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  • Writer's pictureForest Zafran Consulting

What are RATCIs and why do you want to use them?

Updated: Apr 15

What is a RATCI?

A RATCI is our preferred version of the more commonly known RACI. Like a RACI, a RATCI is a project roles document. A project roles document outlines the key functions of the project, team, or organization and each person's role for these functions.  Note- this is not simply a to do list; functions are not tasks. Rather they are workstreams or core elements of work that must happen. For example: A task for the week of April 1 may be to draft the newsletter that will be send out on April 8. The larger function this task fits into is drafting newsletter. The function, drafting newsletter, not the specific task, would go into the RATCI.

In a RATCI, there are five different roles a person can be assigned for a function.

📢  📢 Download our RATCI templates to get started!

Typically, you only will have one person identified for the R and the A (this may be the same person or two different people, one for R and one for the A). For the T, C, and I there may be multiple people for each role. And yes, sometimes people may play more than one role (i.e. be the R and the T).

Each role is accountable for something different within the function.


Accountable for...

Responsible (R)

Making the plan(s) to complete the work, directing its implementation and intervening if the work gets off track or roadblocks are encountered; ensuring Cs, Is, and Ts, are enabled in their roles.

Authorizer (A)

Ensuring the R knows expectations for the work; making timely decisions and approvals for the work; enabling the resources to complete the work.

Task Owner (T)

Doing the work in a timely, high quality manner; engaging Cs and Is as identified by the RATCI.

Consulted (C)

Providing input, feedback, and expertise when invited to do so. This may occur via meetings, emails, or document review.

Informed (I)

 Reading emails, documents and memos and listening to updates to ensure they are aware of the work, are equipped to share about the work with others and to identify potential areas of concern, overlap, or synergy.

A RATCI can be formatted in a variety of ways, but typically it is a matrix or spreadsheet that lists functions (or workstreams) on one axis and team members' names or roles on another axis. Then, the chart is filled in with the RATCI letter for each person who is working on the project.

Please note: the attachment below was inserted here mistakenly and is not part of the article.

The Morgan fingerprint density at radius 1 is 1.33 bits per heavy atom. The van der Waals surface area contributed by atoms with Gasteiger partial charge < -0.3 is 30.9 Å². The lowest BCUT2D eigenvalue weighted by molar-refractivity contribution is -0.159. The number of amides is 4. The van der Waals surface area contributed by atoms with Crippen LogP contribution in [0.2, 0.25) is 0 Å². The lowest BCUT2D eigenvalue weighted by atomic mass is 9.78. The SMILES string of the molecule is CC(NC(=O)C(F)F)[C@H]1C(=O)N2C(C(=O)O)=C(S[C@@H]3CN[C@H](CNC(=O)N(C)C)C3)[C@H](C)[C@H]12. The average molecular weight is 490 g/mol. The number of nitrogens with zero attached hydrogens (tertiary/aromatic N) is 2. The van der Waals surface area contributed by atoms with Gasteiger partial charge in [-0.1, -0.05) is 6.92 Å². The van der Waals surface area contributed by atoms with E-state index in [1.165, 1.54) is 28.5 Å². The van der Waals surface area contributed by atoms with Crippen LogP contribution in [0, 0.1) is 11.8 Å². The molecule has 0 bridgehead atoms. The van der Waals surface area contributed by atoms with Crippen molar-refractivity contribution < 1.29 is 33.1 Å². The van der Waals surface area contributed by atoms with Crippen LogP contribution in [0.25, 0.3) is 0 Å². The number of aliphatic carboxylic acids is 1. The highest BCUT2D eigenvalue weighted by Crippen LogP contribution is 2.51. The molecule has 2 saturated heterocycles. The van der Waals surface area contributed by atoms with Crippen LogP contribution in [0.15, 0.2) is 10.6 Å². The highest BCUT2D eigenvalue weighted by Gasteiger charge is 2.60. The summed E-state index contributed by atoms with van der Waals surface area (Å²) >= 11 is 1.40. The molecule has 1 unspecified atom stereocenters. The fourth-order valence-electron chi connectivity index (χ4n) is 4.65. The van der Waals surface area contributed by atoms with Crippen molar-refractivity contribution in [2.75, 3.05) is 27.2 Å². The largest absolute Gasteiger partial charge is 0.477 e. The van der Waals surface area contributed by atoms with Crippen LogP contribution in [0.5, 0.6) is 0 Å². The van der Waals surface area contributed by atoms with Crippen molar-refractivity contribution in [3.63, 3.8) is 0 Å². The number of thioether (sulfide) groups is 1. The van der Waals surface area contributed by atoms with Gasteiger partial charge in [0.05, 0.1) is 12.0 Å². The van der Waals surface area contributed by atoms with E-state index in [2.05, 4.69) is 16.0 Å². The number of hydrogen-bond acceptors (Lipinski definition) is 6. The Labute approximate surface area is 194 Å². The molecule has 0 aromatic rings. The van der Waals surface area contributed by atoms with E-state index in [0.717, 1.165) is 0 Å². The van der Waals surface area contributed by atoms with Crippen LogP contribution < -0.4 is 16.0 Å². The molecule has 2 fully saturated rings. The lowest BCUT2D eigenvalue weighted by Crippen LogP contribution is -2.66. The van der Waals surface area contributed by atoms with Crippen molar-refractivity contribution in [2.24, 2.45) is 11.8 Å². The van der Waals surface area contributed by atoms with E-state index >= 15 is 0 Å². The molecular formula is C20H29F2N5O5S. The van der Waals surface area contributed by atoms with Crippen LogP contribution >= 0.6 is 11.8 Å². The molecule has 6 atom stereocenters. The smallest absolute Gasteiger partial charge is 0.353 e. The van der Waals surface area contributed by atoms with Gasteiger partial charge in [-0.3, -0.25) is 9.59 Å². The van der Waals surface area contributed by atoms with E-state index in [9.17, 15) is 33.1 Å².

Project Roles_ Example 1 - EXAMPLE_ Student Programming
Download PDF • 56KB

Ready to create a RATCI? Download our editable templates!


Why should you use a RATCI?

1. It's a way to put your equity values into action.

No matter how much we believe in equity, it is impossible for us to get rid of all of our implicit biases. Systems and structures, such as utilizing project role charts, within an organization, can help mitigate implicit biases from impacting how we and our teams work and make decisions. RATCIs clarify and make transparent who is supposed to do what work which allows leaders and team members to:

  • Assign work and tasks based on who is responsible for that work vs. who they instinctually may ask to do the work. When we go off instincts or proximity (i.e. who we are communicating with most frequently, who we feel closest to) our implicit biases are more likely to creep in.

  • Clarify expectations for their own, and others, work on a project. This ensures that everyone on a team, regardless of their professional background, cultural background or workstyle knows what is expected of them.

  • Increase awareness around how work is distributed, increasing transparency about workload.

  • Intentionally think through who needs to be consulted and informed about functions. This fosters inclusion and helps ensure multiple perspectives are brought into decisions and projects.

2. A RATCI helps you proactively identify areas where role clarity is needed.

One of the most enlightening aspects of utilizing a RATCI is looking at it once it is drafted. A few questions to ask once you've completed the first draft of your RATCI:

  • Are there functions where the R or A are blank? Without a clearly identified R and A work will not happen, or it will happen based on who steps in to do it rather than based on whose job it is.

  • Are there functions where multiple people are taking on the R or A? If this is the case, discussion and clarification is needed about the singular person who should serve as the R or A. Perhaps someone has historically or informally been serving as an R or A but in actuality should be a C or I. Creating a RATCI can help reset this person to their proper role and create space and clarity for the actual R or A to do their job effectively.

  • Are there specific people who have too many roles across too many workstreams and therefore an unmanageable workload?

3. Managing up and laterally is hard. A RATCI can help.

While RATCIs are helpful in all situations, they can be particularly powerful in situations where the person responsible for the project or function (the R) does not have formal supervision relationship(s) with other people on the project- as is often the case on cross functional projects. A RATCI provides this person with an objective way to delegate and follow up on items, especially if the A (Authorizer) has approved the RATCI. For this reason, we always recommend getting the Authorizer to sign off the RATCI publicly (either via email, an announcement at a meeting, etc.) when it is put into place.


We love providing customized support and training on all aspects of project management, including making a RATCI. Please reach out to us if you want to discuss what may be possible!


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